It seemed like just another campaign appearance – Mitt Romney taking time from the trail to address a ballroom full of well-heeled donors. It was anything but. When Romney spoke last summer at fund-raisers for a super PAC run by three of his former top aides, it marked a turning point in his campaign and, in some ways, in the modern history of campaign finance. The group, Restore Our Future, capitalized on Romney’s support to raise $57 million by the end of April and has become one of the most powerful forces in the race for the White House – the financial engine behind the fusillade of broadcast ads, most of them harshly negative, that felled his GOP challengers one by one. No candidate in the 2012 race adapted more swiftly and effectively to the rise of the super PACs in the wake of US Supreme Court and other rulings that effectively removed any barriers to individual and corporate donations to such so-called independent groups.
The other GOP contenders’ backers raised not nearly as much, and President Obama, long a harsh critic of super PACs, only recently urged his supporters to get into the game. Romney’s appearances at the fund-raisers offer a compelling case study of just how fuzzy the line between a candidate and the purportedly independent committees backing him has become. Romney says he has carefully adhered to the new rules, which allow candidates to be a “featured guest’’ at fund-raisers.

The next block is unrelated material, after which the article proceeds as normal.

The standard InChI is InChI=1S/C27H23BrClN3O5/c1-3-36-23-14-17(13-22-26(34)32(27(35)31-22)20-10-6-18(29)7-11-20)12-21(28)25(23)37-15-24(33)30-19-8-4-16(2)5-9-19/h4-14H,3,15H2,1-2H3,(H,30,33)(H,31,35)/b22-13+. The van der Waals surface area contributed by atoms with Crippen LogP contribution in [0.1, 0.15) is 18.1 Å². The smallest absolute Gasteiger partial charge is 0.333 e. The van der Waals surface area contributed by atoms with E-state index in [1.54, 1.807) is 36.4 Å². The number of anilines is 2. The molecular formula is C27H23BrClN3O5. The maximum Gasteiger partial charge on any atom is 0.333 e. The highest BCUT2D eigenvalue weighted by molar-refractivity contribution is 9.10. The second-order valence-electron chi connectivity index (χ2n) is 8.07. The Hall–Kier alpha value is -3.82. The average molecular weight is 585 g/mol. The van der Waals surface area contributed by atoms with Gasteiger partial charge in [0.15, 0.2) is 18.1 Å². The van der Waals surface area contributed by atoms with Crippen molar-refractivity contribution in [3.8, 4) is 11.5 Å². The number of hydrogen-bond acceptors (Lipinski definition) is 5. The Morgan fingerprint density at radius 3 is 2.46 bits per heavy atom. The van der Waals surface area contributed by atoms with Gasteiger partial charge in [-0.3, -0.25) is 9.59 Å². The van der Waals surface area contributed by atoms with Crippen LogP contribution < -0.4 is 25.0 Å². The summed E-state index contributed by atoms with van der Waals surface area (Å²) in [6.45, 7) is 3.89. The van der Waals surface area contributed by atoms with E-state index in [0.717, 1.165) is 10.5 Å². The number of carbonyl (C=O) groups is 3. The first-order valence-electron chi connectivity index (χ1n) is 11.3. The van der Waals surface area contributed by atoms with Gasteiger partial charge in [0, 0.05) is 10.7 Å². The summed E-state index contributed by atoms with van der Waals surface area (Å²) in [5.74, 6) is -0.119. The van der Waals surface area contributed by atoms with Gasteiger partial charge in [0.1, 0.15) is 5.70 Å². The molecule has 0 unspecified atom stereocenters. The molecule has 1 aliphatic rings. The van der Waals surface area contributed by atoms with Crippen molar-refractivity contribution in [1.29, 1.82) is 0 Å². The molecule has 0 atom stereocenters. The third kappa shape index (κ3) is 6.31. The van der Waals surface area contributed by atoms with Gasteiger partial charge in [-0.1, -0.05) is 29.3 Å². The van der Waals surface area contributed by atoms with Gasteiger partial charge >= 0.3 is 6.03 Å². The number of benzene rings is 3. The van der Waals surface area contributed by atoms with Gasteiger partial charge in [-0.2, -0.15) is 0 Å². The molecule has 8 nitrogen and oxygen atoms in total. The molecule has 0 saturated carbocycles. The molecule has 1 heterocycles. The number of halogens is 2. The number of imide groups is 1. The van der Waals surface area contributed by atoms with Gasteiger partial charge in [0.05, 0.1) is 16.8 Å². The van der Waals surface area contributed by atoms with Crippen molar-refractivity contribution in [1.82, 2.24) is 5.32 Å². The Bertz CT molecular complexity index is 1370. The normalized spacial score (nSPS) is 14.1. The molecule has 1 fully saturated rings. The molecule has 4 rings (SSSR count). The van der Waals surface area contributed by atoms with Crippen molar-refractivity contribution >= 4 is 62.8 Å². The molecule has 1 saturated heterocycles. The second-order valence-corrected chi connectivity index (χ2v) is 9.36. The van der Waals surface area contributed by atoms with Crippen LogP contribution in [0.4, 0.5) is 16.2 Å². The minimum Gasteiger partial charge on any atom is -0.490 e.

But others view the matter more skeptically. A public interest group, Democracy 21, recently asked the Justice Department to investigate what it called “illegal coordination’’ between Romney’s campaign and Restore our Future. Spokesmen for the Romney campaign and the committee have dismissed the complaint as baseless.